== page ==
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24 January 2003

"The Human Costs of Biotech Fear-Mongering," by Robert Zoellick, January 24, 2003

(Urges Europe to consider human costs of fear-mongering)

The following letter to the editor by U.S. Trade Representative Robert Zoellick about European attitudes regarding agricultural biotechnology was published January 24 by The Wall Street Journal.
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Letters to the Editor: The Human Costs of Biotech Fear-Mongering 24 January 2003

The Wall Street Journal

I am delighted to read that your Jan. 13 editorial "Immoral Europe" on European biotech obstructionism has stirred six European Commissioners to mass around an indefensible position (Letters to the Editor, Jan. 17). The need for Europeans to debate the costs of their acquiescence to biotech fear-mongering is long overdue.

The commissioners proclaim that "authorized GMOs [genetically modified organisms] are freely traded in the EU [European Union]." Notice the word "authorized": Since 1998, the EU has refused even to consider approving biotech applications, ignoring favorable risk assessments by the EU Scientific Committee. Two co-signers of the letter you published have acknowledged publicly that this political moratorium on biotech approvals is unjustified and illegal. Furthermore, at least four EU member states have banned imports of biotech products approved by the EU in years past -- and the commission abstained from challenging these violations of EU law.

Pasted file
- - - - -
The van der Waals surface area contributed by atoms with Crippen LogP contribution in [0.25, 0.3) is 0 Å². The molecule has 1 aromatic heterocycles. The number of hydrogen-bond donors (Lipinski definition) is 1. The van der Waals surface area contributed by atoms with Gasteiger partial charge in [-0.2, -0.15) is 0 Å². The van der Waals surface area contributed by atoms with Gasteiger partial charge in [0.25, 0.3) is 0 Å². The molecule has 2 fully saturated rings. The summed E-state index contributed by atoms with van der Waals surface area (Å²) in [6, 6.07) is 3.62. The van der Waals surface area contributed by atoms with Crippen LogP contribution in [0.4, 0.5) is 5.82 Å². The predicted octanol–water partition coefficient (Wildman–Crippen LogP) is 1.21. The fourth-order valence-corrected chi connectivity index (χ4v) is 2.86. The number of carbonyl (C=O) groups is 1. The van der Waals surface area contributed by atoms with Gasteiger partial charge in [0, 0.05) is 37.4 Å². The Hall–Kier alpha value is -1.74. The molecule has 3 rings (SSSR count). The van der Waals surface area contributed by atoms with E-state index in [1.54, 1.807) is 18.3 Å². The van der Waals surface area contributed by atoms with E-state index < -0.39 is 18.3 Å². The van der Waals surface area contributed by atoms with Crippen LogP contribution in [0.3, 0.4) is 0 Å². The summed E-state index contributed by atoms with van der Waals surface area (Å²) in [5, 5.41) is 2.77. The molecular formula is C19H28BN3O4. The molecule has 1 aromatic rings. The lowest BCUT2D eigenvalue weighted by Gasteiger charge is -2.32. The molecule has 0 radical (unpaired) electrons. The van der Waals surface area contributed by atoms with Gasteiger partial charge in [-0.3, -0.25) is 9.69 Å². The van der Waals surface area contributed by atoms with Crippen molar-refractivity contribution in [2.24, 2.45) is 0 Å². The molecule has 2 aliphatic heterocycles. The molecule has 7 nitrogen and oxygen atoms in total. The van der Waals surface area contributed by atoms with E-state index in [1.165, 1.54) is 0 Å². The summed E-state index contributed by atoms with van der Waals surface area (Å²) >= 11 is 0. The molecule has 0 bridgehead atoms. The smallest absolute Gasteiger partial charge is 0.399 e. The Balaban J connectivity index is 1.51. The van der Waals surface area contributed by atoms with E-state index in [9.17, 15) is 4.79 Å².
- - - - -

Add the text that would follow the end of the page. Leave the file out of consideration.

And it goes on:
Since the six commissioners recommend "a little independent thinking" and are disturbed by "misleading and wrong" statements, I commend to them the December 2002 reports of the French -- I repeat, French -- Academies of Sciences and Medicine: These studies conclude that biotech crops "have been rejected in Europe, although there has never been a health problem . . . or damage to the environment." They point to "propagation of erroneous information" about biotech and conclude that "GMOs create very favorable prospects for food." They urge the EU to lift its biotech moratorium.

The European fog of misinformation and protectionism resulting from EU biotech policies has had life-and-death consequences. Africans, not Americans, have cited these concerns in refusing to stave off starvation by accepting the same food that Europeans freely eat when they visit the United States. The six commissioners write that they have never asserted that biotech foods are unsafe, yet Europeans block those very foods and threaten African biotech exports. Perhaps this logic is persuasive to Europeans in Brussels, but Americans and Africans find it contradictory. African officials who fear European retribution have told me of Europe's pressure to stymie biotech development. Since Commissioner Nielson asserted in another forum that he only wants the truth, I would propose he start by investigating the activities of the anti-biotech NGOs the commission funds. The truth is that biotech products offer African farmers the promise of higher yields, better nutrition, fewer pesticides and greater resistance of crops to various calamities.

These six commissioners know well that the EU's biotech moratorium is politically motivated, damaging to world trade, and harmful to Africa, Europe, America and the world. I urge them to direct their energies toward the European states that are the cause of the problem, not the Americans who point it out.

Robert Zoellick U.S. Trade Representative Washington

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